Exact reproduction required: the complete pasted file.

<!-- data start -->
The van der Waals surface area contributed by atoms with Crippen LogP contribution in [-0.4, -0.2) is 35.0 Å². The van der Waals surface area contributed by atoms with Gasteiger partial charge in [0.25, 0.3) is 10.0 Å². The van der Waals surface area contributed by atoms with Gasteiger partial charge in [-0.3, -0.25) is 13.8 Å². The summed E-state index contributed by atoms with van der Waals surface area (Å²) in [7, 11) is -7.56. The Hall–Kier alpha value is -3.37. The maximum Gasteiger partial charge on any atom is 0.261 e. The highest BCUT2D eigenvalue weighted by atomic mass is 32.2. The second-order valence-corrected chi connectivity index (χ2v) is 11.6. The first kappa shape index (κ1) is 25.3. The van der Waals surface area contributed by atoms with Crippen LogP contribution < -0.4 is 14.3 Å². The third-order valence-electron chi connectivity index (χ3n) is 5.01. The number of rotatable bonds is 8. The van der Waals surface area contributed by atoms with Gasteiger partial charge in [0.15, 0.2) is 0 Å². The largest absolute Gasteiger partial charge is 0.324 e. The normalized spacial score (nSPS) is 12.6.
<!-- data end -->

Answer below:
The van der Waals surface area contributed by atoms with Crippen LogP contribution in [-0.4, -0.2) is 35.0 Å². The van der Waals surface area contributed by atoms with Gasteiger partial charge in [0.25, 0.3) is 10.0 Å². The van der Waals surface area contributed by atoms with Gasteiger partial charge in [-0.3, -0.25) is 13.8 Å². The summed E-state index contributed by atoms with van der Waals surface area (Å²) in [7, 11) is -7.56. The Hall–Kier alpha value is -3.37. The maximum Gasteiger partial charge on any atom is 0.261 e. The highest BCUT2D eigenvalue weighted by atomic mass is 32.2. The second-order valence-corrected chi connectivity index (χ2v) is 11.6. The first kappa shape index (κ1) is 25.3. The van der Waals surface area contributed by atoms with Crippen LogP contribution < -0.4 is 14.3 Å². The third-order valence-electron chi connectivity index (χ3n) is 5.01. The number of rotatable bonds is 8. The van der Waals surface area contributed by atoms with Gasteiger partial charge in [0.15, 0.2) is 0 Å². The largest absolute Gasteiger partial charge is 0.324 e. The normalized spacial score (nSPS) is 12.6.